Fianna Fáil is caught between a rock and a very hard place

Analysis: Party must support a Fine Gael-led government or trigger an election

Fianna Fáil leader Micheál Martin.  Photograph: Eric Luke/The Irish Times

Fianna Fáil leader Micheál Martin. Photograph: Eric Luke/The Irish Times

 

If there is one thing that stirs the political loins of the ordinary Fianna Fáiler, it is the thought of Fine Gael “arrogance”.

Into that always open marketplace walked Richard Bruton this week, when he told RTÉ’s Morning Ireland there was no way Fine Gael would contemplate supporting a Fianna Fáil-led minority government.

“The arrogance,” sniffed one Fianna Fáil figure, summing up the mood that Bruton’s statement had pushed some sort of governmental arrangement with Fine Gael back a few more weeks. “It certainly didn’t soften anyone.”

Bruton was repeating what others – including Enda Kenny and Leo Varadkar – had said before and what Fine Gael TD Eoghan Murphy defended and repeated later in the week, dangling the political red meat in front of Fianna Fáil noses.

“This thing of ‘any colour as long as it is blue’ is not acceptable’,” said one Fianna Fáil TD. “They need to respect us and respect our voters.”

The reality, however, is that Fianna Fáil sensitivity betrays the truth the party has effectively already come to accept: it will almost certainly have to support or facilitate a Fine Gael-led minority government.

The Dáil numbers are against Micheál Martin and for that reason, the hearts of some Independent TDs might tell them Fianna Fáil – though their heads say Fine Gael.

Fianna Fáil outrage over statements from the mild-mannered Bruton may just be a tactic to delay the inevitable, but there is a genuine feeling that Fine Gael must soften its tone if the two parties are to work together.

Media battle

In the likely event of the vast majority of Independents sitting on their hands, Fine Gael and Fianna Fáil will still continue to pursue a minority government while simultaneously talking to each other.

“Some Independents won’t declare at all, some will go to Fine Gael and we may get a very small few,” said a Fianna Fáil source, acknowledging the reality facing the party while predicting a government will not be formed for another three to four weeks.

Fianna Fáil TDs, however, do get a sense that Martin knows what he is doing and, bar some low-level grumbling about initially losing the media battle to Fine Gael, are happy with how the leadership is handling the post-election fallout.

A sizeable cohort of deputies have chosen to stay silent in case they say something that takes the party down a road Martin does not want to travel.

“A lot of us just don’t want to know,” said one. Another said: “There is absolute trust in Micheál.”

There are still some, notably Michael McGrath, the finance spokesman and head of the Fianna Fáil negotiating team, who are believed to be in favour of a full-blown coalition with Fine Gael. Dublin Bay South’s Jim O’Callaghan, who is also on the negotiating team, is another who has previously said he is open to coalition.

O’Callaghan is also understood to be the back channel through which Fine Gael made some sort of initial contact with Fianna Fáil, via a text message from Varadkar.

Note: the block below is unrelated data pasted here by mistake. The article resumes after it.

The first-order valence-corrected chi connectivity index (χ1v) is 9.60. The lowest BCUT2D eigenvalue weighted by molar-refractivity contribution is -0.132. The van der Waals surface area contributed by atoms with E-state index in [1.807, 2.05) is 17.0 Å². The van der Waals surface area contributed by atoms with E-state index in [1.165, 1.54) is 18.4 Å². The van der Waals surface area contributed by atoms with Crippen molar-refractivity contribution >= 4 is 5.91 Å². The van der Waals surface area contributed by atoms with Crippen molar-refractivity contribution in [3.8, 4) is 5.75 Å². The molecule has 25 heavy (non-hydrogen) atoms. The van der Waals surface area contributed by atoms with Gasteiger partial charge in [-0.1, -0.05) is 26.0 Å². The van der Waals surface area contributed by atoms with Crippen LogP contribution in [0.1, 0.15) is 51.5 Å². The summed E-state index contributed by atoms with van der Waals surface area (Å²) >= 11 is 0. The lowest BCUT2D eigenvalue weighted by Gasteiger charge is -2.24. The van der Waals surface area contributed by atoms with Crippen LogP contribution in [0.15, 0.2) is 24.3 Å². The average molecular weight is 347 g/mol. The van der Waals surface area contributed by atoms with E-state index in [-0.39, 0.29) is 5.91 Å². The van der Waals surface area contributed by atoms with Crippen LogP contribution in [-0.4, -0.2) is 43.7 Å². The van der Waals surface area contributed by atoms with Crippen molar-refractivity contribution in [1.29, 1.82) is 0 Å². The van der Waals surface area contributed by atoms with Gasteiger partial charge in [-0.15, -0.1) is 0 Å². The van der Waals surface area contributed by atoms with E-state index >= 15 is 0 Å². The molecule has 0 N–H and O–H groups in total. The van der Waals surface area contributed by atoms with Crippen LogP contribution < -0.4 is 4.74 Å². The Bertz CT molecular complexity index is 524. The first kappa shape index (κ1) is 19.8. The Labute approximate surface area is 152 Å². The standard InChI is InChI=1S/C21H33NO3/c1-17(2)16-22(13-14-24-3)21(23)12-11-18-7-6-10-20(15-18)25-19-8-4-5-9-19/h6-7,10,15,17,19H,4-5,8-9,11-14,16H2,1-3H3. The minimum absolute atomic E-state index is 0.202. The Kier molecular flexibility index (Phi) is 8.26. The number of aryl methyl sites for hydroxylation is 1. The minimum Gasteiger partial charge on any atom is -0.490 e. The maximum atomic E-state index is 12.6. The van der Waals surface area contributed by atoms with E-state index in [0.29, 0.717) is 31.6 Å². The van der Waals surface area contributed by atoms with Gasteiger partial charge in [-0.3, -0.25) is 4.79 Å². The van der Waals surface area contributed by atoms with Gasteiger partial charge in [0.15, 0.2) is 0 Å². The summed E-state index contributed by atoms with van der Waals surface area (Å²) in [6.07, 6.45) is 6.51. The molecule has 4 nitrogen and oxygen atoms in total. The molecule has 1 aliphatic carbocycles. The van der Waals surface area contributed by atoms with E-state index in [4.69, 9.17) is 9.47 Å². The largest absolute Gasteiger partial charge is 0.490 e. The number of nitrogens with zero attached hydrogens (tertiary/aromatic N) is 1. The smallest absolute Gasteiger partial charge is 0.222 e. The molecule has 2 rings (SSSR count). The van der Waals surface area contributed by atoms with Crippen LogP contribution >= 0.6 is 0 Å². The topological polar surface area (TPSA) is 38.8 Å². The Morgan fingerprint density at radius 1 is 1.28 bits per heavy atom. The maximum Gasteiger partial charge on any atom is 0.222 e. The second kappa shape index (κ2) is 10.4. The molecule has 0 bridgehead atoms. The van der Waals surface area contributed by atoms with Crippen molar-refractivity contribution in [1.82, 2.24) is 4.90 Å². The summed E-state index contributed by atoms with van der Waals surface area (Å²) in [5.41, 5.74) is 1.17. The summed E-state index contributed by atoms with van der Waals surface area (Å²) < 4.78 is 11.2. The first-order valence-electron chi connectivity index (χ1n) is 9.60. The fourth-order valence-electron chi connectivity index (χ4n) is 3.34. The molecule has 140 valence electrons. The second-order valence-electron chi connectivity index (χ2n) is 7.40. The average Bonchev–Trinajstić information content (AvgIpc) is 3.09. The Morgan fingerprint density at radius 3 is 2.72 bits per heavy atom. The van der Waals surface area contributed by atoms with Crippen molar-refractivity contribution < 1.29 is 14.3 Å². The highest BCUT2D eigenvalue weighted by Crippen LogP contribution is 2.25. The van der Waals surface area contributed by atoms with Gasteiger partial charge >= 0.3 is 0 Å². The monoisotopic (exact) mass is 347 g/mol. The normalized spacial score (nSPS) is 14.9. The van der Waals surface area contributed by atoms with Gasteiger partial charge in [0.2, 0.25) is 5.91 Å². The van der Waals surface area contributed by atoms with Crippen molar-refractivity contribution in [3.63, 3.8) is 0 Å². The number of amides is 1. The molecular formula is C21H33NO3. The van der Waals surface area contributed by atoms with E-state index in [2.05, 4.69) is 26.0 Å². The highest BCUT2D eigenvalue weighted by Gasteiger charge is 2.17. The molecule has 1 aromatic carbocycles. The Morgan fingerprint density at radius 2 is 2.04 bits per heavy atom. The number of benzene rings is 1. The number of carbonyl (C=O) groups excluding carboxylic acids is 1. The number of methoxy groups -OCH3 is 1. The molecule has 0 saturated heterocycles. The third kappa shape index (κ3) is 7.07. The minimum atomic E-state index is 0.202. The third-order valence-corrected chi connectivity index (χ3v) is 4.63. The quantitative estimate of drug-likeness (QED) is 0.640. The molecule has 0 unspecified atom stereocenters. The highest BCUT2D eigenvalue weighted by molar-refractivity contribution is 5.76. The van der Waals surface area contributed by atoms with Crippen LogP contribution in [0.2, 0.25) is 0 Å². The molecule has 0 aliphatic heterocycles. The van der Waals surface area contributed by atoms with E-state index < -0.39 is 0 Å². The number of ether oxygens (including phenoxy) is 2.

Party members are open to the idea of supporting a Fine Gael minority government, say TDs, but have not yet digested how it could work in practice.

Members of the parliamentary party admit they haven’t either.

“I don’t think a lot of them have thought it through, and we probably haven’t either,” said one deputy.

Martin this week told some TDs that their workloads will substantially increase in a Dáil with a strengthened committee system, news which will come as a shock to deputies who keenly tend the constituency.

Policy concessions

The negotiations with Fine Gael could initially focus on how a minority government may actually work, which Fianna Fáil wants to be taken on a “budget-by-budget, issue-by-issue” basis. TDs believe such an arrangement could last two to three years.

It will also attempt to extract some policy concessions from Fine Gael, the most contentious of which will be on Irish Water.

Figures from both Fine Gael and Fianna Fáil concede the issue has taken on political importance out of all proportion to what it would cost to scrap the charges.

Fine Gael has held fast to its insistence that charging and a single national utility are fundamental issues.

Fianna Fáil maintains its position that water charges must be suspended for five years and Irish Water must be scrapped but party figures and TDs acknowledge that compromise is likely, although the feeling against water charges is stronger among some Dublin TDs.

Dublin Fingal’s Darragh O’Brien, however, said housing, homeless and families in mortgage distress were of paramount importance.

With Sinn Féin waiting to pounce, water will be one of the first issues settled between Fine Gael and Fianna Fáil.

“It has to be or the Shinners will bring down the government within one month,” said a Fianna Fáil source.

Second election

Carlow-Kilkenny’s Bobby Aylward recently conducted a survey among 500 Fianna Fáil members in his own constituency.

He asked who would favour a possible coalition with Fine Gael and who would favour a second election.

Of the 200 responses, 80 per cent were against coalition and almost 100 per cent were against another election.

“Only two people said to me: go to the country if you have to,” he said.

The gap between the two results of Aylward’s straw poll is the distance over which Martin must bring Fianna Fáil in the coming weeks.

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